Although there are two ‘types’ of bipolar – bipolar I, marked by delusions and psychosis in the manic phase, and bipolar II, in depressive episodes are punctuated by milder hypomania – it seems that most of us have entirely different experiences within those two spheres.
For me mania, or rather what’s classed as hypomania, didn’t ever seem to be much of a problem. It’s only recently that I’ve begun to recognise that periods or snappishness and irritability, my rather famous spendy episodes or the times that I get mad obsessed with something are indicative of of mania, rather than being, as I had assumed, judging them to be ‘negative’ as opposed to the ‘positive’ of mania, linked to my depression.
Now you’d think that I’d have known better but ever since diagnosis I’ve wistfully looked forward to a nice little bout of mania. I’ve busied myself reading
wikipedia medical research, imagining myself with this fabulous ‘increased productivity’ dreaming of this ‘decreased need for sleep’ and making grand plans for the day that the Manic Fairy finally visits; Redecorate! Earn a million! Clean the stove! Be the best parent EVER! Save the world…
Imagine my extremely predictable disappointment when I finally got my manic.
No amount of research prepares you for mania. In all of my reading I’d focused on the positive side – I’d feel happy – and ignored the rest. But once I’d realised that I was in a manic phase (it was my husband’s diplomatic silence in answer to the query ‘am I talking too much?’) all the bad stuff crawled on out of the woodwork and all my vain hopes for an amazing rest from the depression were dashed.
Here’s the thing. Increased productivity is great if one can be productive one project at a time. Instead I found myself writing thirty words, getting distracted and doing some online shopping, writing another ten words, then typing an email, going for an aimless walk around the house, another fifty words…I never focused on a single thing for long enough to make use of it.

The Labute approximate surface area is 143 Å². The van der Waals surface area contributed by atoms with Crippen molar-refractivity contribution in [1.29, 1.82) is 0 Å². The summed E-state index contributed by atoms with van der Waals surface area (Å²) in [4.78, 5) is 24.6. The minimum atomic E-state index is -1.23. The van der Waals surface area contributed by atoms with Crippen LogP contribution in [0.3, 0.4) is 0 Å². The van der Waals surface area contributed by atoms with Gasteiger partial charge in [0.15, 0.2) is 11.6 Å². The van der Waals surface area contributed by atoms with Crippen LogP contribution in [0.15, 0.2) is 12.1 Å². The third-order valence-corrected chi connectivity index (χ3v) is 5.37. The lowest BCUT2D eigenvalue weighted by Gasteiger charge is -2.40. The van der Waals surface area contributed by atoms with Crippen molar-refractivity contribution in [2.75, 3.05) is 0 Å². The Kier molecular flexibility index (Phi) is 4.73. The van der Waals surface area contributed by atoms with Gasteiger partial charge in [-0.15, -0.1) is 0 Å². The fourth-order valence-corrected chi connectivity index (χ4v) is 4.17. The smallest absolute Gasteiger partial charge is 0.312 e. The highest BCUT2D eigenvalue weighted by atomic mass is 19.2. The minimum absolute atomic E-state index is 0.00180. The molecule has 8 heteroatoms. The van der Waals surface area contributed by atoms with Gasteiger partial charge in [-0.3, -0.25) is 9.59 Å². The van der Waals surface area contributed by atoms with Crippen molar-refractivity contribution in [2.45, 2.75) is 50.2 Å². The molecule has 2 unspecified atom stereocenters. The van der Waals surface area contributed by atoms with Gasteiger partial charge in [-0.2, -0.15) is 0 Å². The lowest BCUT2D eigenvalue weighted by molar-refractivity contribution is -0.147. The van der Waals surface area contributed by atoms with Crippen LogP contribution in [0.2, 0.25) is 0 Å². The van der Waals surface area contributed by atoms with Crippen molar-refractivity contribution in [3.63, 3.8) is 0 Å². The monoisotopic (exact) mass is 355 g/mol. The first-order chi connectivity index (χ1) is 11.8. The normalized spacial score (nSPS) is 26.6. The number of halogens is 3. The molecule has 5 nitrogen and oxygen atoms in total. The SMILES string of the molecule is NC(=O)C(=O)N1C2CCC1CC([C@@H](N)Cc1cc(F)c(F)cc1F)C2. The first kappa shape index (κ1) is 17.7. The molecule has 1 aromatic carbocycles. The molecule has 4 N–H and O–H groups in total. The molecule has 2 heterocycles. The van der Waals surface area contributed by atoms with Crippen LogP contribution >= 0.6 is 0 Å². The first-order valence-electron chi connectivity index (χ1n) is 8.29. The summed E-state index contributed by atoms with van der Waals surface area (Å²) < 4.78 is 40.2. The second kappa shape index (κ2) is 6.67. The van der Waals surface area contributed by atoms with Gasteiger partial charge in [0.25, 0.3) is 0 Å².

This wild brain spin made me feel horribly out of control, which was the most unsettling thing about this, my first true hypomanic episode. I’m lucky in that my episodes are comparatively mild and I’m able to keep myself from growing too grandiose or following through on too many silly plans and ideas, in fact I think the knowledge of my condition has helped me to keep myself on the straight and narrow – I’ve a strong feeling that bipolar could be to blame for an awful lot of my bad choices of the past (it’s as good an excuse as any right?).
The real surprise however was how much mania hurts. I’ve spoken to many people over the years who, like me, imagined a great ecstasy high and I wish I could go back and put them straight now.
I imagine it’s the tension. Whatever it is the longer my mania went on the more pain I found myself in – my jaw and teeth were sore and aching from the grinding and clenching, my spine and shoulders were stiff, even my thighs burned from the almost constant shaking of my legs. Ecstasy high’s about right…but with none of the good bits.
It’s amazing, in a way, that I can still be learning new things about this condition, something that I suppose I’ve had all my life, and it’s sort of scary that I can still be surprised, despite experience and research, by what bipolar can throw at me. As much as possible I try to treat anything related to my illness as a lesson because, surprisingly enough, there’s usually something to be learnt from it. In this case: be very bloody careful what you wish for. And keep a stash of chewing gum just in case.